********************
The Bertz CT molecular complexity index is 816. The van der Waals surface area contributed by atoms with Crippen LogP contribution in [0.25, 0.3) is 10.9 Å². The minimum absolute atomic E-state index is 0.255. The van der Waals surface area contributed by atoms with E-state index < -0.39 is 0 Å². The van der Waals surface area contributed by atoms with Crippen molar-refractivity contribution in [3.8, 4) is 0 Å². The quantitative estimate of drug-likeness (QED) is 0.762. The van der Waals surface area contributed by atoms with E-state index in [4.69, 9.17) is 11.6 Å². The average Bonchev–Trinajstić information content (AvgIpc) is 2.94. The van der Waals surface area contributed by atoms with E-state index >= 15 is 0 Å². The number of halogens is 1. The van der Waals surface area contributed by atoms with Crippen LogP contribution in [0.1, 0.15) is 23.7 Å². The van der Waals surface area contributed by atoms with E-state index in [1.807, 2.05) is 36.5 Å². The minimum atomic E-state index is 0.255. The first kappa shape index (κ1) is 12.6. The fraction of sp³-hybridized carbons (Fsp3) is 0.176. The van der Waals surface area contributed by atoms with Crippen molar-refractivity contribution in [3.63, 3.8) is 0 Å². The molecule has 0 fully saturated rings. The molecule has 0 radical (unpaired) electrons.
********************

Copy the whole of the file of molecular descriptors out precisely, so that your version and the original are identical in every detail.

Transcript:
The Bertz CT molecular complexity index is 816. The van der Waals surface area contributed by atoms with Crippen LogP contribution in [0.25, 0.3) is 10.9 Å². The minimum absolute atomic E-state index is 0.255. The van der Waals surface area contributed by atoms with E-state index < -0.39 is 0 Å². The van der Waals surface area contributed by atoms with Crippen molar-refractivity contribution in [3.8, 4) is 0 Å². The quantitative estimate of drug-likeness (QED) is 0.762. The van der Waals surface area contributed by atoms with E-state index in [4.69, 9.17) is 11.6 Å². The average Bonchev–Trinajstić information content (AvgIpc) is 2.94. The van der Waals surface area contributed by atoms with E-state index >= 15 is 0 Å². The number of halogens is 1. The van der Waals surface area contributed by atoms with Crippen LogP contribution in [0.1, 0.15) is 23.7 Å². The van der Waals surface area contributed by atoms with E-state index in [1.807, 2.05) is 36.5 Å². The minimum atomic E-state index is 0.255. The first kappa shape index (κ1) is 12.6. The fraction of sp³-hybridized carbons (Fsp3) is 0.176. The van der Waals surface area contributed by atoms with Crippen molar-refractivity contribution in [3.63, 3.8) is 0 Å². The molecule has 0 fully saturated rings. The molecule has 0 radical (unpaired) electrons.